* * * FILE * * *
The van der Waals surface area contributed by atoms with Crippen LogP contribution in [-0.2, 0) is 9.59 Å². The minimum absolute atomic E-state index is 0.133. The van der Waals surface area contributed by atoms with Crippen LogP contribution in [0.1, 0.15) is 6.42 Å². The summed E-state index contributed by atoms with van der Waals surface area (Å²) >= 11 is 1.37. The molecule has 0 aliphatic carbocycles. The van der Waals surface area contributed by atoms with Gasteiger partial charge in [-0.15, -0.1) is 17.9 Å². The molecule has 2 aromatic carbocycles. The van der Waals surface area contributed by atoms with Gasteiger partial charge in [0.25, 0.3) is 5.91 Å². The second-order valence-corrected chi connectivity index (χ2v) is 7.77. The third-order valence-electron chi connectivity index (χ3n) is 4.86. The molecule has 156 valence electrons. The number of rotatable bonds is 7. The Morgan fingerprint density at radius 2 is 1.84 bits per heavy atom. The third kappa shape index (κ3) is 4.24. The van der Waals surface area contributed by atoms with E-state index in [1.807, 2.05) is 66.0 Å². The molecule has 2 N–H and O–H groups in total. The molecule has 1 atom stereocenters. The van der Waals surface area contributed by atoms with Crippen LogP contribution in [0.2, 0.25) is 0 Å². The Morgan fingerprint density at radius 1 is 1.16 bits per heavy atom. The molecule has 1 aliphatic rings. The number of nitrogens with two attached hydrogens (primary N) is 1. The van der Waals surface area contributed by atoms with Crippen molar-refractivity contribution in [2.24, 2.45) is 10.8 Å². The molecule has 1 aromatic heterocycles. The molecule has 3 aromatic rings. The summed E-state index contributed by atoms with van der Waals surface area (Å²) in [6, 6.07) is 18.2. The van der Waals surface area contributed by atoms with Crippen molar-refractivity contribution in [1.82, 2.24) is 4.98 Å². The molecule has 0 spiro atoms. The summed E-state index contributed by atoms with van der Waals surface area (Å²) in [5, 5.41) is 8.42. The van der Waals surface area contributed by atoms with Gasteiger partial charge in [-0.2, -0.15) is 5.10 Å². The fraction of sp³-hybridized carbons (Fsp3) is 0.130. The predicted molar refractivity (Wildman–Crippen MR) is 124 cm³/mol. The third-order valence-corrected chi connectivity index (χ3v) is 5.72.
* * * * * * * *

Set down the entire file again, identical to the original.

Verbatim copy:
The van der Waals surface area contributed by atoms with Crippen LogP contribution in [-0.2, 0) is 9.59 Å². The minimum absolute atomic E-state index is 0.133. The van der Waals surface area contributed by atoms with Crippen LogP contribution in [0.1, 0.15) is 6.42 Å². The summed E-state index contributed by atoms with van der Waals surface area (Å²) >= 11 is 1.37. The molecule has 0 aliphatic carbocycles. The van der Waals surface area contributed by atoms with Gasteiger partial charge in [-0.15, -0.1) is 17.9 Å². The molecule has 2 aromatic carbocycles. The van der Waals surface area contributed by atoms with Gasteiger partial charge in [0.25, 0.3) is 5.91 Å². The second-order valence-corrected chi connectivity index (χ2v) is 7.77. The third-order valence-electron chi connectivity index (χ3n) is 4.86. The molecule has 156 valence electrons. The number of rotatable bonds is 7. The Morgan fingerprint density at radius 2 is 1.84 bits per heavy atom. The third kappa shape index (κ3) is 4.24. The van der Waals surface area contributed by atoms with E-state index in [1.807, 2.05) is 66.0 Å². The molecule has 2 N–H and O–H groups in total. The molecule has 1 atom stereocenters. The van der Waals surface area contributed by atoms with Crippen LogP contribution in [0.2, 0.25) is 0 Å². The Morgan fingerprint density at radius 1 is 1.16 bits per heavy atom. The molecule has 1 aliphatic rings. The number of nitrogens with two attached hydrogens (primary N) is 1. The van der Waals surface area contributed by atoms with Crippen molar-refractivity contribution in [2.24, 2.45) is 10.8 Å². The molecule has 1 aromatic heterocycles. The molecule has 3 aromatic rings. The summed E-state index contributed by atoms with van der Waals surface area (Å²) in [6, 6.07) is 18.2. The van der Waals surface area contributed by atoms with Crippen molar-refractivity contribution in [1.82, 2.24) is 4.98 Å². The molecule has 0 spiro atoms. The summed E-state index contributed by atoms with van der Waals surface area (Å²) in [5, 5.41) is 8.42. The van der Waals surface area contributed by atoms with Gasteiger partial charge in [-0.2, -0.15) is 5.10 Å². The fraction of sp³-hybridized carbons (Fsp3) is 0.130. The predicted molar refractivity (Wildman–Crippen MR) is 124 cm³/mol. The third-order valence-corrected chi connectivity index (χ3v) is 5.72.